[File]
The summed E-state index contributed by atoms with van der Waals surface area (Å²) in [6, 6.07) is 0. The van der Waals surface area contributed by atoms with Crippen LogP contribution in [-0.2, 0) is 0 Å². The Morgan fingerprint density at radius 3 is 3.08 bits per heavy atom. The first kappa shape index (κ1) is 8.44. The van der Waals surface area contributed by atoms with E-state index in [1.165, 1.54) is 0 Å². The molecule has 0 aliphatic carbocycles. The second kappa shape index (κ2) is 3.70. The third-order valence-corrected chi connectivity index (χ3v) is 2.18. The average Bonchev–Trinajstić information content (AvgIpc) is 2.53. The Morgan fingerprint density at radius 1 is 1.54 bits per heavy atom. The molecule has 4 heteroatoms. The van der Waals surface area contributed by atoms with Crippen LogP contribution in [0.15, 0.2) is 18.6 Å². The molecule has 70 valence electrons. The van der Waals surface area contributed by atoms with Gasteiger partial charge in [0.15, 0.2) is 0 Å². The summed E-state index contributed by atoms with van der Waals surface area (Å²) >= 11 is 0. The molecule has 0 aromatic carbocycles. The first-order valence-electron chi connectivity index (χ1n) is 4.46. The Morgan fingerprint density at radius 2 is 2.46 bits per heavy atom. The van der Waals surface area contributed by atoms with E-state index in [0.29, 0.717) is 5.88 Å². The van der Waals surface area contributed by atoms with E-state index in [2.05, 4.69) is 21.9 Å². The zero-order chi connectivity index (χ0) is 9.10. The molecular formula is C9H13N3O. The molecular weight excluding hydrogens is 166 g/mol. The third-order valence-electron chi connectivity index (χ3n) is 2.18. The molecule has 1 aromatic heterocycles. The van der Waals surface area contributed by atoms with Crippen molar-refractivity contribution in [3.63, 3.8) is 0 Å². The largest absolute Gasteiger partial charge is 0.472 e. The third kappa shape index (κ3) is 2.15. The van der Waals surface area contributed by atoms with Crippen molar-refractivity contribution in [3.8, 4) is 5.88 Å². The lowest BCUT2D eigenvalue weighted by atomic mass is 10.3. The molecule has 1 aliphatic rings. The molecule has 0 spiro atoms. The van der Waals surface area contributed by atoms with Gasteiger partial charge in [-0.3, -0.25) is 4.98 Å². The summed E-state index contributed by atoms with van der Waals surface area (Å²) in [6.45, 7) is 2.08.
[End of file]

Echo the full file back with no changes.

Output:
The summed E-state index contributed by atoms with van der Waals surface area (Å²) in [6, 6.07) is 0. The van der Waals surface area contributed by atoms with Crippen LogP contribution in [-0.2, 0) is 0 Å². The Morgan fingerprint density at radius 3 is 3.08 bits per heavy atom. The first kappa shape index (κ1) is 8.44. The van der Waals surface area contributed by atoms with E-state index in [1.165, 1.54) is 0 Å². The molecule has 0 aliphatic carbocycles. The second kappa shape index (κ2) is 3.70. The third-order valence-corrected chi connectivity index (χ3v) is 2.18. The average Bonchev–Trinajstić information content (AvgIpc) is 2.53. The Morgan fingerprint density at radius 1 is 1.54 bits per heavy atom. The molecule has 4 heteroatoms. The van der Waals surface area contributed by atoms with Crippen LogP contribution in [0.15, 0.2) is 18.6 Å². The molecule has 70 valence electrons. The van der Waals surface area contributed by atoms with Gasteiger partial charge in [0.15, 0.2) is 0 Å². The summed E-state index contributed by atoms with van der Waals surface area (Å²) >= 11 is 0. The molecule has 0 aromatic carbocycles. The first-order valence-electron chi connectivity index (χ1n) is 4.46. The Morgan fingerprint density at radius 2 is 2.46 bits per heavy atom. The van der Waals surface area contributed by atoms with E-state index in [0.29, 0.717) is 5.88 Å². The van der Waals surface area contributed by atoms with E-state index in [2.05, 4.69) is 21.9 Å². The zero-order chi connectivity index (χ0) is 9.10. The molecular formula is C9H13N3O. The molecular weight excluding hydrogens is 166 g/mol. The third-order valence-electron chi connectivity index (χ3n) is 2.18. The molecule has 1 aromatic heterocycles. The van der Waals surface area contributed by atoms with Crippen molar-refractivity contribution in [3.63, 3.8) is 0 Å². The largest absolute Gasteiger partial charge is 0.472 e. The third kappa shape index (κ3) is 2.15. The van der Waals surface area contributed by atoms with Crippen molar-refractivity contribution in [3.8, 4) is 5.88 Å². The lowest BCUT2D eigenvalue weighted by atomic mass is 10.3. The molecule has 1 aliphatic rings. The molecule has 0 spiro atoms. The van der Waals surface area contributed by atoms with Gasteiger partial charge in [-0.3, -0.25) is 4.98 Å². The summed E-state index contributed by atoms with van der Waals surface area (Å²) in [6.45, 7) is 2.08.